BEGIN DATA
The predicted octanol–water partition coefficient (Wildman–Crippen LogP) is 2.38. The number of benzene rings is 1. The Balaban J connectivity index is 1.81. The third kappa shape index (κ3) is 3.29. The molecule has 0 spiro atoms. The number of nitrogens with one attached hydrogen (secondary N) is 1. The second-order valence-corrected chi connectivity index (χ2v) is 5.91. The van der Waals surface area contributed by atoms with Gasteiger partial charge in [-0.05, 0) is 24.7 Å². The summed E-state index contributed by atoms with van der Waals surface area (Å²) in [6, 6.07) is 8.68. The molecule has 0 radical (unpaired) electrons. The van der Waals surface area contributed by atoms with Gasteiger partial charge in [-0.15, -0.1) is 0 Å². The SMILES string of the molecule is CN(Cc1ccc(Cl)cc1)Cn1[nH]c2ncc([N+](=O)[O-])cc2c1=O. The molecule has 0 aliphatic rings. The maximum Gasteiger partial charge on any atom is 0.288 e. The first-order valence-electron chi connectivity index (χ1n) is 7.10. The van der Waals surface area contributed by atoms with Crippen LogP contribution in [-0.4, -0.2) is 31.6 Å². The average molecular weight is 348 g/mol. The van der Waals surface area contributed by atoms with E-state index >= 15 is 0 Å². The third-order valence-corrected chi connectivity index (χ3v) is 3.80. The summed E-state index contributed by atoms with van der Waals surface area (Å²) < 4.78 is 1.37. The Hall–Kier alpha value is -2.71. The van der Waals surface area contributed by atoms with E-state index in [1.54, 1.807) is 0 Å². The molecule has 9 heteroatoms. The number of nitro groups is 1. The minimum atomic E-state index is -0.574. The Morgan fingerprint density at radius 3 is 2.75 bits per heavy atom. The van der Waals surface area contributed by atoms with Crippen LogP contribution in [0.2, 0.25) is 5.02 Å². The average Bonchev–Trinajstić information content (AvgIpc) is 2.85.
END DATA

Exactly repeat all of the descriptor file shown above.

The predicted octanol–water partition coefficient (Wildman–Crippen LogP) is 2.38. The number of benzene rings is 1. The Balaban J connectivity index is 1.81. The third kappa shape index (κ3) is 3.29. The molecule has 0 spiro atoms. The number of nitrogens with one attached hydrogen (secondary N) is 1. The second-order valence-corrected chi connectivity index (χ2v) is 5.91. The van der Waals surface area contributed by atoms with Gasteiger partial charge in [-0.05, 0) is 24.7 Å². The summed E-state index contributed by atoms with van der Waals surface area (Å²) in [6, 6.07) is 8.68. The molecule has 0 radical (unpaired) electrons. The van der Waals surface area contributed by atoms with Gasteiger partial charge in [-0.15, -0.1) is 0 Å². The SMILES string of the molecule is CN(Cc1ccc(Cl)cc1)Cn1[nH]c2ncc([N+](=O)[O-])cc2c1=O. The molecule has 0 aliphatic rings. The maximum Gasteiger partial charge on any atom is 0.288 e. The first-order valence-electron chi connectivity index (χ1n) is 7.10. The van der Waals surface area contributed by atoms with Crippen LogP contribution in [-0.4, -0.2) is 31.6 Å². The average molecular weight is 348 g/mol. The van der Waals surface area contributed by atoms with E-state index >= 15 is 0 Å². The third-order valence-corrected chi connectivity index (χ3v) is 3.80. The summed E-state index contributed by atoms with van der Waals surface area (Å²) < 4.78 is 1.37. The Hall–Kier alpha value is -2.71. The van der Waals surface area contributed by atoms with E-state index in [1.54, 1.807) is 0 Å². The molecule has 9 heteroatoms. The number of nitro groups is 1. The minimum atomic E-state index is -0.574. The Morgan fingerprint density at radius 3 is 2.75 bits per heavy atom. The van der Waals surface area contributed by atoms with Crippen LogP contribution in [0.2, 0.25) is 5.02 Å². The average Bonchev–Trinajstić information content (AvgIpc) is 2.85.